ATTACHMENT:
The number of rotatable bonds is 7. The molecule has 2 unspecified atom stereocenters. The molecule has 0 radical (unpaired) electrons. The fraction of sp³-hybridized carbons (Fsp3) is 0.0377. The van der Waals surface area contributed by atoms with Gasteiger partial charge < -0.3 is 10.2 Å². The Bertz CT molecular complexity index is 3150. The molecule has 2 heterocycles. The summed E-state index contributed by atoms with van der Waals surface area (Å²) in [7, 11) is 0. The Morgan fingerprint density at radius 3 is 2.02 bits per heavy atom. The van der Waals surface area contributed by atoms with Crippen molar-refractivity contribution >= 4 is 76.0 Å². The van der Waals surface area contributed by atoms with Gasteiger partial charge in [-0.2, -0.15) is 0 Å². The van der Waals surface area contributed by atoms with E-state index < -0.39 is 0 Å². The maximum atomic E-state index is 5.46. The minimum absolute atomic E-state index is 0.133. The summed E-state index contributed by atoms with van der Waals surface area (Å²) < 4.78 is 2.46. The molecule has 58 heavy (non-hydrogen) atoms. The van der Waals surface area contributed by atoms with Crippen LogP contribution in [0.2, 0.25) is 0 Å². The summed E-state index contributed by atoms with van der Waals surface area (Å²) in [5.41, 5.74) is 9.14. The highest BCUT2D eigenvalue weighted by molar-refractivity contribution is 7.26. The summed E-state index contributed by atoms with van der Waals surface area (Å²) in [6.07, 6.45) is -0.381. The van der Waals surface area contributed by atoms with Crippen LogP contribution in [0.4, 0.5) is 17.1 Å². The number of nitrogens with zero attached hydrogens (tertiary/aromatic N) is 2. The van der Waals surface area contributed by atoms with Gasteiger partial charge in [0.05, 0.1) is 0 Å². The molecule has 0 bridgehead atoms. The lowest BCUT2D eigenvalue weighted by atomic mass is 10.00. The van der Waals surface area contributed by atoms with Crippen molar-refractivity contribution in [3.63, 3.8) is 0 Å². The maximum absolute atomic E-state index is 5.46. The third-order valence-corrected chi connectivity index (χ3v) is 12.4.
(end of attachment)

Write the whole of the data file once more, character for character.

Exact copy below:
The number of rotatable bonds is 7. The molecule has 2 unspecified atom stereocenters. The molecule has 0 radical (unpaired) electrons. The fraction of sp³-hybridized carbons (Fsp3) is 0.0377. The van der Waals surface area contributed by atoms with Gasteiger partial charge < -0.3 is 10.2 Å². The Bertz CT molecular complexity index is 3150. The molecule has 2 heterocycles. The summed E-state index contributed by atoms with van der Waals surface area (Å²) in [7, 11) is 0. The Morgan fingerprint density at radius 3 is 2.02 bits per heavy atom. The van der Waals surface area contributed by atoms with Crippen molar-refractivity contribution >= 4 is 76.0 Å². The van der Waals surface area contributed by atoms with Gasteiger partial charge in [-0.2, -0.15) is 0 Å². The van der Waals surface area contributed by atoms with E-state index < -0.39 is 0 Å². The maximum atomic E-state index is 5.46. The minimum absolute atomic E-state index is 0.133. The summed E-state index contributed by atoms with van der Waals surface area (Å²) < 4.78 is 2.46. The molecule has 58 heavy (non-hydrogen) atoms. The van der Waals surface area contributed by atoms with Crippen LogP contribution in [0.2, 0.25) is 0 Å². The summed E-state index contributed by atoms with van der Waals surface area (Å²) in [5.41, 5.74) is 9.14. The highest BCUT2D eigenvalue weighted by molar-refractivity contribution is 7.26. The summed E-state index contributed by atoms with van der Waals surface area (Å²) in [6.07, 6.45) is -0.381. The van der Waals surface area contributed by atoms with Crippen LogP contribution in [0.4, 0.5) is 17.1 Å². The number of nitrogens with zero attached hydrogens (tertiary/aromatic N) is 2. The van der Waals surface area contributed by atoms with Gasteiger partial charge in [0.05, 0.1) is 0 Å². The molecule has 0 bridgehead atoms. The lowest BCUT2D eigenvalue weighted by atomic mass is 10.00. The van der Waals surface area contributed by atoms with Crippen molar-refractivity contribution in [3.63, 3.8) is 0 Å². The maximum absolute atomic E-state index is 5.46. The third-order valence-corrected chi connectivity index (χ3v) is 12.4.